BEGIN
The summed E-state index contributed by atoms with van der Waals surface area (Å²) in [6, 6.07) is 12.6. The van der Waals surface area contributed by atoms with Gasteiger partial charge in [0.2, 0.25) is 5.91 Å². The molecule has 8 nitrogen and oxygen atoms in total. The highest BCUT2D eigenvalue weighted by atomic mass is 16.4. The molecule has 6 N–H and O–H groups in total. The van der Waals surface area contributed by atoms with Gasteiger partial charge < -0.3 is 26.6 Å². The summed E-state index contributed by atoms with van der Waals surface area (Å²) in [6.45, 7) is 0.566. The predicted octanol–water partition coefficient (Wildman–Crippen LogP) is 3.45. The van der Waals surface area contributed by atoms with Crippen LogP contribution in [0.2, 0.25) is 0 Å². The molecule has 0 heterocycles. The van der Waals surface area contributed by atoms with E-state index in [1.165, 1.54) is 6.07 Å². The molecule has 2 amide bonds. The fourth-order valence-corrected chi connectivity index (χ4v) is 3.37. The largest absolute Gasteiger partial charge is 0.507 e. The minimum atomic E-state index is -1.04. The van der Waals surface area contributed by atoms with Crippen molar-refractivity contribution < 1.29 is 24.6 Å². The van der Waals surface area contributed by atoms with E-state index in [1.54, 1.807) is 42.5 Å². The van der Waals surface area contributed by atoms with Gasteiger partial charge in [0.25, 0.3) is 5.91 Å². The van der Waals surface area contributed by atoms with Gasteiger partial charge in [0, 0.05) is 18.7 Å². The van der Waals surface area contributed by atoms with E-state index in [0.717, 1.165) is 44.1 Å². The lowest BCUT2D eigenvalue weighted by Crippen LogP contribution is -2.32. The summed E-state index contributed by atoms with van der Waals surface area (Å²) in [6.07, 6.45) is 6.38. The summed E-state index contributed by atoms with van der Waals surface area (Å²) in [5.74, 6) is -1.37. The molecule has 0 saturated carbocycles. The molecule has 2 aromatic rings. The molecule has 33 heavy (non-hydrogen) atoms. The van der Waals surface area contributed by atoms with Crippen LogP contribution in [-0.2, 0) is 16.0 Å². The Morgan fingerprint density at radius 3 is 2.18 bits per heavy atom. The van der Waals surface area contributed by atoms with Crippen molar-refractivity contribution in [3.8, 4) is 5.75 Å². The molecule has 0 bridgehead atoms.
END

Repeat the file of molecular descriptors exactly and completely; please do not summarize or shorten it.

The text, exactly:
The summed E-state index contributed by atoms with van der Waals surface area (Å²) in [6, 6.07) is 12.6. The van der Waals surface area contributed by atoms with Gasteiger partial charge in [0.2, 0.25) is 5.91 Å². The molecule has 8 nitrogen and oxygen atoms in total. The highest BCUT2D eigenvalue weighted by atomic mass is 16.4. The molecule has 6 N–H and O–H groups in total. The van der Waals surface area contributed by atoms with Gasteiger partial charge < -0.3 is 26.6 Å². The summed E-state index contributed by atoms with van der Waals surface area (Å²) in [6.45, 7) is 0.566. The predicted octanol–water partition coefficient (Wildman–Crippen LogP) is 3.45. The van der Waals surface area contributed by atoms with Crippen LogP contribution in [0.2, 0.25) is 0 Å². The molecule has 0 heterocycles. The van der Waals surface area contributed by atoms with E-state index in [1.165, 1.54) is 6.07 Å². The molecule has 2 amide bonds. The fourth-order valence-corrected chi connectivity index (χ4v) is 3.37. The largest absolute Gasteiger partial charge is 0.507 e. The minimum atomic E-state index is -1.04. The van der Waals surface area contributed by atoms with Crippen molar-refractivity contribution < 1.29 is 24.6 Å². The van der Waals surface area contributed by atoms with E-state index in [1.54, 1.807) is 42.5 Å². The van der Waals surface area contributed by atoms with Gasteiger partial charge in [0.25, 0.3) is 5.91 Å². The van der Waals surface area contributed by atoms with Gasteiger partial charge in [0, 0.05) is 18.7 Å². The van der Waals surface area contributed by atoms with E-state index in [0.717, 1.165) is 44.1 Å². The lowest BCUT2D eigenvalue weighted by Crippen LogP contribution is -2.32. The summed E-state index contributed by atoms with van der Waals surface area (Å²) in [6.07, 6.45) is 6.38. The summed E-state index contributed by atoms with van der Waals surface area (Å²) in [5.74, 6) is -1.37. The molecule has 0 saturated carbocycles. The molecule has 2 aromatic rings. The molecule has 33 heavy (non-hydrogen) atoms. The van der Waals surface area contributed by atoms with Crippen LogP contribution in [-0.2, 0) is 16.0 Å². The Morgan fingerprint density at radius 3 is 2.18 bits per heavy atom. The van der Waals surface area contributed by atoms with Crippen molar-refractivity contribution in [3.8, 4) is 5.75 Å². The molecule has 0 bridgehead atoms.